Via Marc I see Digital ID world has lots of interesting things going on. For me in particular the ID Gang meeting with, amongst others, Kim Cameron. The work PAOGA is doing is totaly congruent with 6 out of 7 of Kim's 7 laws of identity:
- The Law of Control: Technical identity systems MUST only reveal information identifying a user with the user's consent.
- The Law of Minimal Disclosure: The solution which discloses the least identifying information is the most stable, long-term solution.
- The Law of Fewest Parties: Technical identity systems MUST be designed so the disclosure of identifying information is limited to parties having a necessary and justifiable place in a given identity relationship.
- The Law of Directed Identity: A universal identity system MUST support both "omnidirectional" identifiers for use by public entities and "unidirectional" identifiers for use by private entities, thus facilitating discovery while preventing unnecessary release of correlation handles.
- The Law of Pluralism: A universal identity system MUST channel and enable the interworking of multiple identity technologies run by multiple identity providers.
- The Law of Human Integration: The universal identity system MUST define the human user to be a component of the distributed system, integrated through unambiguous human-machine communications mechanisms offering protection against identity attacks.
- The Law of Contexts: The unifying identity metasystem MUST facilitate negotiation between a relying party and user of a specific identity - presenting a harmonious human and technical interface while permitting the autonomy of identity in different contexts.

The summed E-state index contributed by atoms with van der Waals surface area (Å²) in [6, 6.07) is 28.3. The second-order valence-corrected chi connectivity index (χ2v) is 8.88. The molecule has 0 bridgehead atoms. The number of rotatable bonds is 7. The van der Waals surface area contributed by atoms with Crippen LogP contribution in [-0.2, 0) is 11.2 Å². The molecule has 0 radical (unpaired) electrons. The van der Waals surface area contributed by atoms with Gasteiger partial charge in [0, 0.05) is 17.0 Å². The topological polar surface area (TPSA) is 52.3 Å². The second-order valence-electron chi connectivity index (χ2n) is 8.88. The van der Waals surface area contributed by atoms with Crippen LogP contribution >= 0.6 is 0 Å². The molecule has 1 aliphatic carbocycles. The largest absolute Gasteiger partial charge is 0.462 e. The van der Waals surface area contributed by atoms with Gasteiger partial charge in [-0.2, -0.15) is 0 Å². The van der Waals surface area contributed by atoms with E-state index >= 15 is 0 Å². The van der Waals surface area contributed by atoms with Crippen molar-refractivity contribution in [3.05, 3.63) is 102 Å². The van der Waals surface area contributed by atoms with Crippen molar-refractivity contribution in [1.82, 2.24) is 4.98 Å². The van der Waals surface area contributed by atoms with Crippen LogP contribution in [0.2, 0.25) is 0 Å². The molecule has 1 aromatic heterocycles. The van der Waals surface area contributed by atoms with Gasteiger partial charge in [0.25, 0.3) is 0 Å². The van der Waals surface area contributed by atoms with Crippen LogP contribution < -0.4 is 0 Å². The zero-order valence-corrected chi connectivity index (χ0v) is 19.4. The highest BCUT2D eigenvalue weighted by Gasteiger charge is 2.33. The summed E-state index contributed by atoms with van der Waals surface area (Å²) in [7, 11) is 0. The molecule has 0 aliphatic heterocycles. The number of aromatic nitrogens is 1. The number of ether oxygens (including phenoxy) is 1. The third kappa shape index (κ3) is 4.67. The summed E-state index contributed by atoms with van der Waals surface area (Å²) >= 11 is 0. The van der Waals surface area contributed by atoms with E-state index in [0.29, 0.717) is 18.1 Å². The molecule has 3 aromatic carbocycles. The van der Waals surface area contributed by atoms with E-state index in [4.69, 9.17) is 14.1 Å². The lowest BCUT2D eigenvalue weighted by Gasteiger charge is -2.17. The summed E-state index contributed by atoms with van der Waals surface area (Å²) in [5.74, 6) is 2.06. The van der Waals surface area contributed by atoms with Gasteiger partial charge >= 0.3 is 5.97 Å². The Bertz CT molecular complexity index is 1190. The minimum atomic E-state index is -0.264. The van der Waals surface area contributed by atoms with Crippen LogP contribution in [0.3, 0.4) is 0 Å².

We've taken a pragmatic approach to #5 'pluralism'. Right now we don't integrate with other identity platforms. But as identity management services gain ground it will become a key issue for users. I forsee us adopting #5 in due course.
And I answered no to the ESP questions damnit...
After a gap of nearly 3 years I am, once again, publishing an XFML facet map of my weblog.
The facetmap links the posts I have published to occurrences of topics I have used. I am also automatically generating a Date Of Publication facet which allows you to drill-down by year, month, and then date along with selecting topics. This can be demo'd at via Trav Wilson's FacetMap service.
The current map of my site is browseable, as an example posts I wrote in November 2003 concerning email.
: less is more, in a most elegant fashion
Not everyones happy in Tigerland:
The Internet is filled with angry OS X Tiger upgraders, there are security exploits, the whole thing is a mess. [Sam Gentile's Blog]
I'm hoping they'll have 10.4.1 out in July when I look to buy.
Let me be clear about a definition here: disrespect is in the eye of the beholder. It occurs when someone feels slighted, or demeaned, or undervalued or lied to. There is no absolute measurement, and, because it's relative, people will surely disagree about whether or not it has occurred at all.
All the other person had to do was use a one or two sentences and the whole thing would have been fine. Almost all the instances of disrespect didn't have to do with the substance of the transaction, it was the style of it. If the person had accepted some responsibility and acknowledged how I might feel, the outcome wasn't really a big deal.
People have a hard time with this. If someone feels as though they're treating you technically correctly, they don't want to apologize. They don't want to acknowledge the feelings of the other side. This is awfully short-sighted. These are words that are worth thousands and thousands of dollars in lost sales and word of mouth.
[Seth Godin's Blog]
Can it be true? My good fried Terry is gone?
We are sad to report this morning the tragic death of blogger Terry Frazier. Mr. Frazier, whose real name was Mr. Frazier, disappeared from weblogs.com sometime in late March or early April. His unheralded and unmarked disappearance went unnoticed for some time, until friends and relatives reported him missing. Authorities have been uncooperative to date, ignoring repeated calls for assistance. -- [From the ghost of Terry Frazier's Weblog]
Perhaps we should call in the Feds?